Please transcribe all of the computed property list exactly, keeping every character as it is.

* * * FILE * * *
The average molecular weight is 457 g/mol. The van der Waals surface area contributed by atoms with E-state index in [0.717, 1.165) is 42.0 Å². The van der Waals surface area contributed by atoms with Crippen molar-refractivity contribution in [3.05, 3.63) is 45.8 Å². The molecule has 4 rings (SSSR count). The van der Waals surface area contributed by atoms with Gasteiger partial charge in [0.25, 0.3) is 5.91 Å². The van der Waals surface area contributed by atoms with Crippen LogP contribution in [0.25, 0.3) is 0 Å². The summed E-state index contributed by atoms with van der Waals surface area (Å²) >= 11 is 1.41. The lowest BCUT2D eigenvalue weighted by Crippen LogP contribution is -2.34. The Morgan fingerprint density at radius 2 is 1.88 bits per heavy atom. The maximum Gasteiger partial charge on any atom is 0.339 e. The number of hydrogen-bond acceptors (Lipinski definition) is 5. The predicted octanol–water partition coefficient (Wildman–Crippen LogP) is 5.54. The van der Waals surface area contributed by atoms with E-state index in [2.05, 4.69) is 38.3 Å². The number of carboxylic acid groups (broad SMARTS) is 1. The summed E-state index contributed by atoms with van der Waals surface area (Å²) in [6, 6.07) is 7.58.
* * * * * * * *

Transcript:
The average molecular weight is 457 g/mol. The van der Waals surface area contributed by atoms with E-state index in [0.717, 1.165) is 42.0 Å². The van der Waals surface area contributed by atoms with Crippen molar-refractivity contribution in [3.05, 3.63) is 45.8 Å². The molecule has 4 rings (SSSR count). The van der Waals surface area contributed by atoms with Gasteiger partial charge in [0.25, 0.3) is 5.91 Å². The van der Waals surface area contributed by atoms with Crippen LogP contribution in [0.25, 0.3) is 0 Å². The summed E-state index contributed by atoms with van der Waals surface area (Å²) >= 11 is 1.41. The lowest BCUT2D eigenvalue weighted by Crippen LogP contribution is -2.34. The Morgan fingerprint density at radius 2 is 1.88 bits per heavy atom. The maximum Gasteiger partial charge on any atom is 0.339 e. The number of hydrogen-bond acceptors (Lipinski definition) is 5. The predicted octanol–water partition coefficient (Wildman–Crippen LogP) is 5.54. The van der Waals surface area contributed by atoms with E-state index in [2.05, 4.69) is 38.3 Å². The number of carboxylic acid groups (broad SMARTS) is 1. The summed E-state index contributed by atoms with van der Waals surface area (Å²) in [6, 6.07) is 7.58.